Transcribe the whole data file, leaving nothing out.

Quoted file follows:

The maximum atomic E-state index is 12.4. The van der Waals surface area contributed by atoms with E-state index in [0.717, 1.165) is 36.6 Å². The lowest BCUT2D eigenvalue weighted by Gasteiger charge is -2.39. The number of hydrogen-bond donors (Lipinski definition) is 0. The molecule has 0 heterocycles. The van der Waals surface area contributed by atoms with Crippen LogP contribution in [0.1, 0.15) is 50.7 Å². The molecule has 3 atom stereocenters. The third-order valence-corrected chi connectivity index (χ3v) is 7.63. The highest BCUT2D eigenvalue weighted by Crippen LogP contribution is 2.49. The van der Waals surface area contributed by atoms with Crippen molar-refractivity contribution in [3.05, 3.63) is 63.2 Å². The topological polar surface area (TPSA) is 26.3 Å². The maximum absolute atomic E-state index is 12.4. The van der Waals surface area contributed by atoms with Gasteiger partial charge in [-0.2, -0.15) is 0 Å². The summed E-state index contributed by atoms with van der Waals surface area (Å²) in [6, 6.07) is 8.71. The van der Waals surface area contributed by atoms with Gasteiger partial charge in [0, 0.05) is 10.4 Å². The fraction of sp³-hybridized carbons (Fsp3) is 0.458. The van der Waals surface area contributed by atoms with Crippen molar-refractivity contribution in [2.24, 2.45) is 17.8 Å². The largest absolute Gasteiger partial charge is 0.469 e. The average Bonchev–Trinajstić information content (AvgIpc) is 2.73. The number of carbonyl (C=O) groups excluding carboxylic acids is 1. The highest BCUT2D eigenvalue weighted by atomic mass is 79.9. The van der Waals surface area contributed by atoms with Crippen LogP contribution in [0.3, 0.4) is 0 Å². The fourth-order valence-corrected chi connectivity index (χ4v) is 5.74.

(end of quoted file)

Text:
The maximum atomic E-state index is 12.4. The van der Waals surface area contributed by atoms with E-state index in [0.717, 1.165) is 36.6 Å². The lowest BCUT2D eigenvalue weighted by Gasteiger charge is -2.39. The number of hydrogen-bond donors (Lipinski definition) is 0. The molecule has 0 heterocycles. The van der Waals surface area contributed by atoms with Crippen LogP contribution in [0.1, 0.15) is 50.7 Å². The molecule has 3 atom stereocenters. The third-order valence-corrected chi connectivity index (χ3v) is 7.63. The highest BCUT2D eigenvalue weighted by Crippen LogP contribution is 2.49. The van der Waals surface area contributed by atoms with Crippen molar-refractivity contribution in [3.05, 3.63) is 63.2 Å². The topological polar surface area (TPSA) is 26.3 Å². The maximum absolute atomic E-state index is 12.4. The van der Waals surface area contributed by atoms with Gasteiger partial charge in [-0.2, -0.15) is 0 Å². The summed E-state index contributed by atoms with van der Waals surface area (Å²) in [6, 6.07) is 8.71. The van der Waals surface area contributed by atoms with Gasteiger partial charge in [0, 0.05) is 10.4 Å². The fraction of sp³-hybridized carbons (Fsp3) is 0.458. The van der Waals surface area contributed by atoms with Crippen molar-refractivity contribution in [2.24, 2.45) is 17.8 Å². The largest absolute Gasteiger partial charge is 0.469 e. The average Bonchev–Trinajstić information content (AvgIpc) is 2.73. The number of carbonyl (C=O) groups excluding carboxylic acids is 1. The highest BCUT2D eigenvalue weighted by atomic mass is 79.9. The van der Waals surface area contributed by atoms with Crippen LogP contribution in [0.3, 0.4) is 0 Å². The fourth-order valence-corrected chi connectivity index (χ4v) is 5.74.